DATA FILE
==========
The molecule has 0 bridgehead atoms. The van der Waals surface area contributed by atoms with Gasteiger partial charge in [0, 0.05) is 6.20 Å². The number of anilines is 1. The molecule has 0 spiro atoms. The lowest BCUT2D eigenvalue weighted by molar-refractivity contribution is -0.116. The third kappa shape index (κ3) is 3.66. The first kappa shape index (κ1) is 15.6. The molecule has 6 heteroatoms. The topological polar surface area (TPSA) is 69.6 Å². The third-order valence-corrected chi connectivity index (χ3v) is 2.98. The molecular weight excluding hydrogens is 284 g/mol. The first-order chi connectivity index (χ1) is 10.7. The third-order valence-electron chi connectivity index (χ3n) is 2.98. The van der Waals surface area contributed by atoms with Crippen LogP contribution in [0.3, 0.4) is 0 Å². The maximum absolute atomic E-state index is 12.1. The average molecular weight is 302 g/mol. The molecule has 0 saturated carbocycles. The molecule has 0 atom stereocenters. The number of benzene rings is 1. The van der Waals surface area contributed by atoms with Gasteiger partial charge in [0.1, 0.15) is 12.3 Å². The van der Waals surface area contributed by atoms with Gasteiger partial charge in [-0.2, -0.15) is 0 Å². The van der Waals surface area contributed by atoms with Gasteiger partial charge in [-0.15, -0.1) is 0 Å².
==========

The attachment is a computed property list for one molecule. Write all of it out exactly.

The molecule has 0 bridgehead atoms. The van der Waals surface area contributed by atoms with Gasteiger partial charge in [0, 0.05) is 6.20 Å². The number of anilines is 1. The molecule has 0 spiro atoms. The lowest BCUT2D eigenvalue weighted by molar-refractivity contribution is -0.116. The third kappa shape index (κ3) is 3.66. The first kappa shape index (κ1) is 15.6. The molecule has 6 heteroatoms. The topological polar surface area (TPSA) is 69.6 Å². The third-order valence-corrected chi connectivity index (χ3v) is 2.98. The molecular weight excluding hydrogens is 284 g/mol. The first-order chi connectivity index (χ1) is 10.7. The third-order valence-electron chi connectivity index (χ3n) is 2.98. The van der Waals surface area contributed by atoms with Crippen LogP contribution in [0.3, 0.4) is 0 Å². The maximum absolute atomic E-state index is 12.1. The average molecular weight is 302 g/mol. The molecule has 0 saturated carbocycles. The molecule has 0 atom stereocenters. The number of benzene rings is 1. The van der Waals surface area contributed by atoms with Gasteiger partial charge in [0.1, 0.15) is 12.3 Å². The van der Waals surface area contributed by atoms with Gasteiger partial charge in [-0.2, -0.15) is 0 Å². The van der Waals surface area contributed by atoms with Gasteiger partial charge in [-0.15, -0.1) is 0 Å².